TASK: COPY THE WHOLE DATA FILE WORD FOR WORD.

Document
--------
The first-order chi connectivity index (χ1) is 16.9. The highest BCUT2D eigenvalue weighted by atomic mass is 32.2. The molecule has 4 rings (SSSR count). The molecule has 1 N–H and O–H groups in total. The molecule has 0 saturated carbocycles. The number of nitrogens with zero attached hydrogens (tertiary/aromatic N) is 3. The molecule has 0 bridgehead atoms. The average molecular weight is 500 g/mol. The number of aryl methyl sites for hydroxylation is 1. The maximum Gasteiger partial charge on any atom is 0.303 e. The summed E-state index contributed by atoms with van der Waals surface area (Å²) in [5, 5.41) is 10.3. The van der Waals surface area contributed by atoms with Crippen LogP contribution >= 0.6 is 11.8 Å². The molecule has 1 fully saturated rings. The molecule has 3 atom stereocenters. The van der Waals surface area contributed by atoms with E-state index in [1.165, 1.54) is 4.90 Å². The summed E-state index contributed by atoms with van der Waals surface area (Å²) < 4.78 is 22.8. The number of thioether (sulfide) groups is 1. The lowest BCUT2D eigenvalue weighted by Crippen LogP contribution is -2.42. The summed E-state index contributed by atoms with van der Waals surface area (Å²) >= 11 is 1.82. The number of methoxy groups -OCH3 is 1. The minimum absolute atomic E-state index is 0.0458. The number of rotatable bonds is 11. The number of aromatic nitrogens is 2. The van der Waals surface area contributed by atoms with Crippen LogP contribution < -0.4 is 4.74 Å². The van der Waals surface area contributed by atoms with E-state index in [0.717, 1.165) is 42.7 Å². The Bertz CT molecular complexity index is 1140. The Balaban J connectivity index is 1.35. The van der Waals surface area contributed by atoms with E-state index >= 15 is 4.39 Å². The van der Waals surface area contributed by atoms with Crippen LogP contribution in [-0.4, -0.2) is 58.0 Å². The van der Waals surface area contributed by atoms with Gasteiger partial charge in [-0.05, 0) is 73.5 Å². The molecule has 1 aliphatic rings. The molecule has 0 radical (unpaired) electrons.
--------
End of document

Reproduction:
The first-order chi connectivity index (χ1) is 16.9. The highest BCUT2D eigenvalue weighted by atomic mass is 32.2. The molecule has 4 rings (SSSR count). The molecule has 1 N–H and O–H groups in total. The molecule has 0 saturated carbocycles. The number of nitrogens with zero attached hydrogens (tertiary/aromatic N) is 3. The molecule has 0 bridgehead atoms. The average molecular weight is 500 g/mol. The number of aryl methyl sites for hydroxylation is 1. The maximum Gasteiger partial charge on any atom is 0.303 e. The summed E-state index contributed by atoms with van der Waals surface area (Å²) in [5, 5.41) is 10.3. The van der Waals surface area contributed by atoms with Crippen LogP contribution >= 0.6 is 11.8 Å². The molecule has 1 fully saturated rings. The molecule has 3 atom stereocenters. The van der Waals surface area contributed by atoms with E-state index in [1.165, 1.54) is 4.90 Å². The summed E-state index contributed by atoms with van der Waals surface area (Å²) < 4.78 is 22.8. The number of thioether (sulfide) groups is 1. The lowest BCUT2D eigenvalue weighted by Crippen LogP contribution is -2.42. The summed E-state index contributed by atoms with van der Waals surface area (Å²) >= 11 is 1.82. The number of methoxy groups -OCH3 is 1. The minimum absolute atomic E-state index is 0.0458. The number of rotatable bonds is 11. The number of aromatic nitrogens is 2. The van der Waals surface area contributed by atoms with Crippen LogP contribution < -0.4 is 4.74 Å². The van der Waals surface area contributed by atoms with E-state index in [0.717, 1.165) is 42.7 Å². The Bertz CT molecular complexity index is 1140. The Balaban J connectivity index is 1.35. The van der Waals surface area contributed by atoms with E-state index >= 15 is 4.39 Å². The van der Waals surface area contributed by atoms with Crippen LogP contribution in [-0.4, -0.2) is 58.0 Å². The van der Waals surface area contributed by atoms with Gasteiger partial charge in [-0.05, 0) is 73.5 Å². The molecule has 1 aliphatic rings. The molecule has 0 radical (unpaired) electrons.